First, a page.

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You might have to work forever: The honest reality about Social Security and retirement

Many of today's workers won't be able to retire at a traditional age and maintain standard of living. So now what?


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Charles D. EllisAlicia H. MunnellAndrew D. Eschtruth
January 3, 2015 6:00PM (UTC)
Excerpted from "Falling Short: The Coming Retirement Crisis and What to Do About It"

Just 30 years ago, most American workers were able to stop working in their early sixties and enjoy a long and comfortable retirement. This “golden age” of retirement security reflected the culmination of efforts that started more than a century ago when employers first set up pensions. Gradually, over decades, we built an effective system with Social Security and Medicare as the universal foundation and traditional pensions—where the employer was responsible for all the saving and investment decisions—providing a solid supplement for about half the workforce. The increasing provision of retirement support allowed people to retire earlier and earlier.

This brief golden age is now over. Because of economic and demographic developments, our retirement income systems are contracting just as our need for retirement income is growing. On the income side, Social Security is replacing less of our preretirement income; traditional defined benefit pension plans have been displaced by 401(k)s with modest balances; and employers are dropping retiree health benefits. On the needs side, longer lifespans, rising health care costs, and low interest rates all require a much bigger nest egg to maintain our standard of living. The result of all these changes is that millions of us will not have enough money for the comfortable retirement that our parents and grandparents enjoyed.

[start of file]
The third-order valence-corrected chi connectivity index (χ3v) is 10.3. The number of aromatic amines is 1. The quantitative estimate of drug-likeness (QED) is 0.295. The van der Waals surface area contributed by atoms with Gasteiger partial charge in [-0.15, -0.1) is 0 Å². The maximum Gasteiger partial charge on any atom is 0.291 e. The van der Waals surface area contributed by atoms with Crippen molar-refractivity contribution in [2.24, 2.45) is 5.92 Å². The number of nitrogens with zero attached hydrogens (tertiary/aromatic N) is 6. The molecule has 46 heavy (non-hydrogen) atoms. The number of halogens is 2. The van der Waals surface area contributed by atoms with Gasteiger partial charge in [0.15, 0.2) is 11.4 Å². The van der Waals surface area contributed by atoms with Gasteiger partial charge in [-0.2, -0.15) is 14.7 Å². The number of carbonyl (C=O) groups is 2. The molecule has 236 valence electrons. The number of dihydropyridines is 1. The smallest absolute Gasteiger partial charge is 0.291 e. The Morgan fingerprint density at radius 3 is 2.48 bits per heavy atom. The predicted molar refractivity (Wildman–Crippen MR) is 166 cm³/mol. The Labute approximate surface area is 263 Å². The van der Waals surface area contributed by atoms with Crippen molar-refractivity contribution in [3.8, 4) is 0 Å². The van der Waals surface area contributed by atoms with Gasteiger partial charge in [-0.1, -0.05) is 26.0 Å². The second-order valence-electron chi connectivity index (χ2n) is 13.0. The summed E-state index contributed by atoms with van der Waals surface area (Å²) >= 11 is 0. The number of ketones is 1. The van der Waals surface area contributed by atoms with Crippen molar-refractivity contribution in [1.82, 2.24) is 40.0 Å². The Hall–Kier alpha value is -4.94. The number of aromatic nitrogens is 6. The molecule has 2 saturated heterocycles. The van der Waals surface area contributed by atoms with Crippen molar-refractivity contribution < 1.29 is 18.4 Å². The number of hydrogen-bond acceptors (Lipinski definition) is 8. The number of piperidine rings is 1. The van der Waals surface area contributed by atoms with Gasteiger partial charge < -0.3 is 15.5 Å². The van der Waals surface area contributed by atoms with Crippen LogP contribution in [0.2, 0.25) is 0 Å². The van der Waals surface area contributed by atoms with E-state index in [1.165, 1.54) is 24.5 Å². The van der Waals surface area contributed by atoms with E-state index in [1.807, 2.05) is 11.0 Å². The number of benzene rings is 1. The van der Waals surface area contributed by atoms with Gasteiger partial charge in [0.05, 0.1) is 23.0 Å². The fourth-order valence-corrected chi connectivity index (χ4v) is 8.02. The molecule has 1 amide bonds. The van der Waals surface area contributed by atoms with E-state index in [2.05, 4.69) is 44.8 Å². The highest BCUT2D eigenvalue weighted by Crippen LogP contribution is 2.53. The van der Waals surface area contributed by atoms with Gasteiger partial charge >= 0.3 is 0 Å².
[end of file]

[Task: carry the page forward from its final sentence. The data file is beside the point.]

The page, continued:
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If we do not recognize that we are veering off the road and take corrective action soon, millions of retirees will find that they are too old to return to work and have too little in savings—with no one to turn to for help. If we fail to recognize the problems and provide sensible solutions—now, when we can—history will judge us harshly. Millions of retirees will ask: “Why didn’t anybody warn us?” Or, “You could see it coming! Why did you fail to do what was needed to be done to protect us?”

We hope this book—a little like Paul Revere’s famous ride in 1775—will help raise the alarm and get government leaders, corporate executives, and individual workers thinking and talking about how to solve America’s impending retirement crisis. We propose a number of specific and doable adjustments to get us back on the road and heading safely to our intended destination.

To provide a brief, but complete, guide to our retirement security challenge, this small book tackles three big questions: How did we get where we are? How bad is the problem? And what can we— as individuals and as a nation—do about it? The short answers are provided in this introductory chapter. But you will want to read the rest of the book for the full story.